In addition, senders employ a retransmission timeout (RTO) that is based on the estimated round-trip time (or RTT) between the sender and receiver, as well as the variance in this round trip time. The behavior of this timer is specified in RFC 6298. There are subtleties in the estimation of RTT. For example, senders must be careful when calculating RTT samples for retransmitted packets; typically they use Karn's Algorithm or TCP timestamps (see RFC 1323). These individual RTT samples are then averaged over time to create a Smoothed Round Trip Time (SRTT) using Jacobson's algorithm. This SRTT value is what is finally used as the round-trip time estimate.
Enhancing TCP to reliably handle loss, minimize errors, manage congestion and go fast in very high-speed environments are ongoing areas of research and standards development. As a result, there are a number of TCP congestion avoidance algorithm variations.
The maximum segment size (MSS) is the largest amount of data, specified in bytes, that TCP is willing to receive in a single segment. For best performance, the MSS should be set small enough to avoid IP fragmentation, which can lead to packet loss and excessive retransmissions. To try to accomplish this, typically the MSS is announced by each side using the MSS option when the TCP connection is established, in which case it is derived from the maximum transmission unit (MTU) size of the data link layer of the networks to which the sender and receiver are directly attached. Furthermore, TCP senders can use path MTU discovery to infer the minimum MTU along the network path between the sender and receiver, and use this to dynamically adjust the MSS to avoid IP fragmentation within the network.
MSS announcement is also often called "MSS negotiation". Strictly speaking, the MSS is not "negotiated" between the originator and the receiver, because that would imply that both originator and receiver will negotiate and agree upon a single, unified MSS that applies to all communication in both directions of the connection. In fact, two completely independent values of MSS are permitted for the two directions of data flow in a TCP connection. This situation may arise, for example, if one of the devices participating in a connection has an extremely limited amount of memory reserved (perhaps even smaller than the overall discovered Path MTU) for processing incoming TCP segments.
Relying purely on the cumulative acknowledgment scheme employed by the original TCP protocol can lead to inefficiencies when packets are lost. For example, suppose 10,000 bytes are sent in 10 different TCP packets, and the first packet is lost during transmission. In a pure cumulative acknowledgment protocol, the receiver cannot say that it received bytes 1,000 to 9,999 successfully, but failed to receive the first packet, containing bytes 0 to 999. Thus the sender may then have to resend all 10,000 bytes.
To solve this problem TCP employs the selective acknowledgment (SACK) option, defined in RFC 2018, which allows the receiver to acknowledge discontinuous blocks of packets which were received correctly, in addition to the sequence number of the last contiguous byte received successively, as in the basic TCP acknowledgment. The acknowledgement can specify a number of SACK blocks, where each SACK block is conveyed by the starting and ending sequence numbers of a contiguous range that the receiver correctly received. In the example above, the receiver would send SACK with sequence numbers 1000 and 9999. The sender thus retransmits only the first packet, bytes 0 to 999.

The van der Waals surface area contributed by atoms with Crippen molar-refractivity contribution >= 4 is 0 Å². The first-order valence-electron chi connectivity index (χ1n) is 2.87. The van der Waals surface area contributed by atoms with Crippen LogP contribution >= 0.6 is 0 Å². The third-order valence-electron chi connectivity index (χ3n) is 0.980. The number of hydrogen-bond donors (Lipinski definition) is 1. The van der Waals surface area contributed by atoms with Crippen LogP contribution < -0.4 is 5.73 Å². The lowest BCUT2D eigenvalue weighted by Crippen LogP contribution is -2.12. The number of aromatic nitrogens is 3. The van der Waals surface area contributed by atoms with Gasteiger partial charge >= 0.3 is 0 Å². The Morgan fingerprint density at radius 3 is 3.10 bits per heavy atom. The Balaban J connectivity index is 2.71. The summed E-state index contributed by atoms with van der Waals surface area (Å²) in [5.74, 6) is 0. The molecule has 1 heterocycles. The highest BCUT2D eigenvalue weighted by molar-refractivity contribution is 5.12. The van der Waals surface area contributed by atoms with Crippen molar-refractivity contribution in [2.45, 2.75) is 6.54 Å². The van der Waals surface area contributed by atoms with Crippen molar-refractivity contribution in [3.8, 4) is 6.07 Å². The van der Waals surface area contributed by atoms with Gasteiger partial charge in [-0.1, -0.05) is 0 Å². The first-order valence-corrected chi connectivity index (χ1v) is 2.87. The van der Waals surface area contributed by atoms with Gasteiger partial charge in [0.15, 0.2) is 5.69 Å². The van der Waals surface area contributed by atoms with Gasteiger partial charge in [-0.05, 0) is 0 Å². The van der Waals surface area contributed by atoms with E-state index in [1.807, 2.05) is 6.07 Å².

A TCP sender can interpret an out-of-order packet delivery as a lost packet. If it does so, the TCP sender will retransmit the packet previous to the out-of-order packet and slow its data delivery rate for that connection. The duplicate-SACK option, an extension to the SACK option that was defined in RFC 2883, solves this problem. The TCP receiver sends a D-ACK to indicate that no packets were lost, and the TCP sender can then reinstate the higher transmission rate.
The SACK option is not mandatory and it is used only if both parties support it. This is negotiated when connection is established. SACK uses the optional part of the TCP header (see TCP segment structure for details). The use of SACK is widespread — all popular TCP stacks support it. Selective acknowledgment is also used in Stream Control Transmission Protocol (SCTP).
For more efficient use of high bandwidth networks, a larger TCP window size may be used. The TCP window size field controls the flow of data and its value is limited to between 2 and 65,535 bytes.
Since the size field cannot be expanded, a scaling factor is used. The TCP window scale option, as defined in RFC 1323, is an option used to increase the maximum window size from 65,535 bytes to 1 gigabyte. Scaling up to larger window sizes is a part of what is necessary for TCP Tuning.
The window scale option is used only during the TCP 3-way handshake. The window scale value represents the number of bits to left-shift the 16-bit window size field. The window scale value can be set from 0 (no shift) to 14 for each direction independently. Both sides must send the option in their SYN segments to enable window scaling in either direction.
Some routers and packet firewalls rewrite the window scaling factor during a transmission. This causes sending and receiving sides to assume different TCP window sizes. The result is non-stable traffic that may be very slow. The problem is visible on some sites behind a defective router.